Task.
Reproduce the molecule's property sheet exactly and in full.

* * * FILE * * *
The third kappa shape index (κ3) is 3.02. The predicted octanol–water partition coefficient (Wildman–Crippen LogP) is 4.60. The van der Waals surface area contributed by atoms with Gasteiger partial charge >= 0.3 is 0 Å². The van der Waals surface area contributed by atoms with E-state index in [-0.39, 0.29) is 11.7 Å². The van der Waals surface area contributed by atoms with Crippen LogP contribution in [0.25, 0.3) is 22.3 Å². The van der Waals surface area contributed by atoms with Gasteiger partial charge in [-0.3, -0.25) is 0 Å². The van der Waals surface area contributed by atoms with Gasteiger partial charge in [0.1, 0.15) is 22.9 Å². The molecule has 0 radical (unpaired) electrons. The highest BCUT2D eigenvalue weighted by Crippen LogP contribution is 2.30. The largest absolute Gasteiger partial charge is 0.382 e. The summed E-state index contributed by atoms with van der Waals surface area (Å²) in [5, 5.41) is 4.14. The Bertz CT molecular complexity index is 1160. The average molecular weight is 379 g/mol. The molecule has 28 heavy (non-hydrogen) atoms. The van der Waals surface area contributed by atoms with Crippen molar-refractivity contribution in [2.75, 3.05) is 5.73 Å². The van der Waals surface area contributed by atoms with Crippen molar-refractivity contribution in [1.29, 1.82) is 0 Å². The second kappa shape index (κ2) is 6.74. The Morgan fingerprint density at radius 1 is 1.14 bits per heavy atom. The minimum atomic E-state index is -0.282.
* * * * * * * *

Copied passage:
The third kappa shape index (κ3) is 3.02. The predicted octanol–water partition coefficient (Wildman–Crippen LogP) is 4.60. The van der Waals surface area contributed by atoms with Gasteiger partial charge >= 0.3 is 0 Å². The van der Waals surface area contributed by atoms with E-state index in [-0.39, 0.29) is 11.7 Å². The van der Waals surface area contributed by atoms with Crippen LogP contribution in [0.25, 0.3) is 22.3 Å². The van der Waals surface area contributed by atoms with Gasteiger partial charge in [-0.3, -0.25) is 0 Å². The van der Waals surface area contributed by atoms with Gasteiger partial charge in [0.1, 0.15) is 22.9 Å². The molecule has 0 radical (unpaired) electrons. The highest BCUT2D eigenvalue weighted by Crippen LogP contribution is 2.30. The largest absolute Gasteiger partial charge is 0.382 e. The summed E-state index contributed by atoms with van der Waals surface area (Å²) in [5, 5.41) is 4.14. The Bertz CT molecular complexity index is 1160. The average molecular weight is 379 g/mol. The molecule has 28 heavy (non-hydrogen) atoms. The van der Waals surface area contributed by atoms with Crippen molar-refractivity contribution in [2.75, 3.05) is 5.73 Å². The van der Waals surface area contributed by atoms with Crippen molar-refractivity contribution in [1.29, 1.82) is 0 Å². The second kappa shape index (κ2) is 6.74. The Morgan fingerprint density at radius 1 is 1.14 bits per heavy atom. The minimum atomic E-state index is -0.282.